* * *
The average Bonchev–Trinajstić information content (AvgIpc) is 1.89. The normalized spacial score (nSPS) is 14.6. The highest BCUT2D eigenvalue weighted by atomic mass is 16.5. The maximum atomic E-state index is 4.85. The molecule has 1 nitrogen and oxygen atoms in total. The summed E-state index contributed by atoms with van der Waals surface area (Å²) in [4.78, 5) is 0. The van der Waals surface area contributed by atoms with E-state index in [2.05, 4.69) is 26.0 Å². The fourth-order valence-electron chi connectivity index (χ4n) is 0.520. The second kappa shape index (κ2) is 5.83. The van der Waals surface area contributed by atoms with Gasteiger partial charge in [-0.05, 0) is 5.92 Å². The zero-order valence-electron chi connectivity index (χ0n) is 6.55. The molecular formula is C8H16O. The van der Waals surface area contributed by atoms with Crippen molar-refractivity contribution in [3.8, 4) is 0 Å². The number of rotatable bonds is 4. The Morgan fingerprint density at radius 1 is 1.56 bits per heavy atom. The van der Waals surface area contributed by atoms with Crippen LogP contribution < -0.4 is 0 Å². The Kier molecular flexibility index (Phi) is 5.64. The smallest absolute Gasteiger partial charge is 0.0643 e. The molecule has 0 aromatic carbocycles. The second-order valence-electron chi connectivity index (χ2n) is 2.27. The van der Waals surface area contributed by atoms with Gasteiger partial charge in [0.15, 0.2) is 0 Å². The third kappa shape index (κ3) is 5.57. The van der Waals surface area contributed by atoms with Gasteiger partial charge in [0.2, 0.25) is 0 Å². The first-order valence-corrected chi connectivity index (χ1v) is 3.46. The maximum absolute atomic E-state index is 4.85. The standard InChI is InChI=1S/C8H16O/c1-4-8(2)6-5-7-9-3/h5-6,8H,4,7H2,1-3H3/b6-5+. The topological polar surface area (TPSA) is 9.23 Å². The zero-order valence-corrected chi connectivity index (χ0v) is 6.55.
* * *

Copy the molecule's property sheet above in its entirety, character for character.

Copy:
The average Bonchev–Trinajstić information content (AvgIpc) is 1.89. The normalized spacial score (nSPS) is 14.6. The highest BCUT2D eigenvalue weighted by atomic mass is 16.5. The maximum atomic E-state index is 4.85. The molecule has 1 nitrogen and oxygen atoms in total. The summed E-state index contributed by atoms with van der Waals surface area (Å²) in [4.78, 5) is 0. The van der Waals surface area contributed by atoms with E-state index in [2.05, 4.69) is 26.0 Å². The fourth-order valence-electron chi connectivity index (χ4n) is 0.520. The second kappa shape index (κ2) is 5.83. The van der Waals surface area contributed by atoms with Gasteiger partial charge in [-0.05, 0) is 5.92 Å². The zero-order valence-electron chi connectivity index (χ0n) is 6.55. The molecular formula is C8H16O. The van der Waals surface area contributed by atoms with Crippen molar-refractivity contribution in [3.8, 4) is 0 Å². The number of rotatable bonds is 4. The Morgan fingerprint density at radius 1 is 1.56 bits per heavy atom. The van der Waals surface area contributed by atoms with Crippen LogP contribution < -0.4 is 0 Å². The Kier molecular flexibility index (Phi) is 5.64. The smallest absolute Gasteiger partial charge is 0.0643 e. The molecule has 0 aromatic carbocycles. The second-order valence-electron chi connectivity index (χ2n) is 2.27. The van der Waals surface area contributed by atoms with Gasteiger partial charge in [0.15, 0.2) is 0 Å². The third kappa shape index (κ3) is 5.57. The van der Waals surface area contributed by atoms with Gasteiger partial charge in [0.2, 0.25) is 0 Å². The first-order valence-corrected chi connectivity index (χ1v) is 3.46. The maximum absolute atomic E-state index is 4.85. The standard InChI is InChI=1S/C8H16O/c1-4-8(2)6-5-7-9-3/h5-6,8H,4,7H2,1-3H3/b6-5+. The topological polar surface area (TPSA) is 9.23 Å². The zero-order valence-corrected chi connectivity index (χ0v) is 6.55.